Get The Comprehensive Story

Share this:
Share this page via Email Share this page via Stumble Upon Share this page via Digg this Share this page via Facebook Share this page via Twitter

Legal News New Safety Testing Reveals Women and Children May Be at Greater Risk of Injury or Death in a Car Accident

Filed under: Car Accident Lawyers — Tags: — Lawyer @ 9:57 am

Women often spend a lot of time driving their children to and from school, extracurricular activities like sports, and family activities.

Because they spend so much time on the road with such precious cargo, women often choose vehicles based on their safety rating and other perceived safety features. Yet new vehicle ratings reveal that safety information had been skewed for men, and that women and children may actually be at greater risk of serious injury from car accidents than previously thought.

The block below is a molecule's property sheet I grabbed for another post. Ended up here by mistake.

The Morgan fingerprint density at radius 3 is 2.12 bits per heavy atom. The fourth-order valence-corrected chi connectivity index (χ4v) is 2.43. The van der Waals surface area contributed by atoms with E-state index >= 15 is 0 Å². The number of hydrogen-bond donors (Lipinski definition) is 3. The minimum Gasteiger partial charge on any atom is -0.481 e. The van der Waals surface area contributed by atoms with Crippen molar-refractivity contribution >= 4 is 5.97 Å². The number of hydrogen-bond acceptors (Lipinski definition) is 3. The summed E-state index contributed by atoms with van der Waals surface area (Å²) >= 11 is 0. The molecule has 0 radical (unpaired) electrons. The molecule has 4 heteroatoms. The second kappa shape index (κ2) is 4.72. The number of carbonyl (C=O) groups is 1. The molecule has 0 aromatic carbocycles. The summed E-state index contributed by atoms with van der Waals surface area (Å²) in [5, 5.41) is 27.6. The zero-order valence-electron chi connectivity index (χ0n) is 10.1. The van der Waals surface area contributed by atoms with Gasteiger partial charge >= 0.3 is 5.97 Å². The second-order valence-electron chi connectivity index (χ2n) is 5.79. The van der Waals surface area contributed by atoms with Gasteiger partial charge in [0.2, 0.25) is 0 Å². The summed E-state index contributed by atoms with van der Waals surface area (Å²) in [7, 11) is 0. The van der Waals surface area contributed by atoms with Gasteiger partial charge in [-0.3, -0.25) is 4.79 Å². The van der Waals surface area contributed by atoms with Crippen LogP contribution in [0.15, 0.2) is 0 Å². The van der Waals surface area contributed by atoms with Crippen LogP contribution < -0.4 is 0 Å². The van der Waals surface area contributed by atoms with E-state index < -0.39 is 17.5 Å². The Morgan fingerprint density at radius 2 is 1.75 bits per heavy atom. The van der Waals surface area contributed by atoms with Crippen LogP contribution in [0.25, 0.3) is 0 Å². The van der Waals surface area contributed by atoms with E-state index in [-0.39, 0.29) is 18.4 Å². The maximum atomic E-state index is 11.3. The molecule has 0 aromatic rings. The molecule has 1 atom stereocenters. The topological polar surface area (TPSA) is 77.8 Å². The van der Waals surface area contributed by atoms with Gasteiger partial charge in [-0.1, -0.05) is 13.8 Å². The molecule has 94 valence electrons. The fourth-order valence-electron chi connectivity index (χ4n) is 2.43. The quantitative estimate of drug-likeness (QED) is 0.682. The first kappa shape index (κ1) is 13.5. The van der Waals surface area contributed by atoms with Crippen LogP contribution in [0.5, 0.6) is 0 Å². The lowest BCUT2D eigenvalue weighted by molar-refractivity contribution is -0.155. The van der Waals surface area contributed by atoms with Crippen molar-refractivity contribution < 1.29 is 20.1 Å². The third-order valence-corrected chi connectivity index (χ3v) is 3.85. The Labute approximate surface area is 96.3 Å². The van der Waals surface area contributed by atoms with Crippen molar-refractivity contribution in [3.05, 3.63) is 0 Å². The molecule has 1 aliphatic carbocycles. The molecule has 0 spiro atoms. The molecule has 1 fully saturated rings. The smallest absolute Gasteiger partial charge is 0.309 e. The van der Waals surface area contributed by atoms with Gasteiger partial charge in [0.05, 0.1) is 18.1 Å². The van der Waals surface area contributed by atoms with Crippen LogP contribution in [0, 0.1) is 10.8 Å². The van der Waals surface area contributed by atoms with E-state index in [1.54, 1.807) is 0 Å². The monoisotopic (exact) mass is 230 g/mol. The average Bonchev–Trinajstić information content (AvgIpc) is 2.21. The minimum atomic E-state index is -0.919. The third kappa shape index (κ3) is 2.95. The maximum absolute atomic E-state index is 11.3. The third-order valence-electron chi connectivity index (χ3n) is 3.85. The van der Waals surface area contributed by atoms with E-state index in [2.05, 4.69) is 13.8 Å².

Starting with 2011 models, the federal government began using a smaller “female” crash-test dummy for some safety tests, instead of the standard, average-sized “male” dummy. The result has been a lower safety rating for many vehicles – as much as two stars – to reflect the increased risk of serious injury for smaller passengers, such as women and children.

Read The Full Report

Share this:
Share this page via Email Share this page via Stumble Upon Share this page via Digg this Share this page via Facebook Share this page via Twitter

Theme: Silver is the New Black. Get a free blog at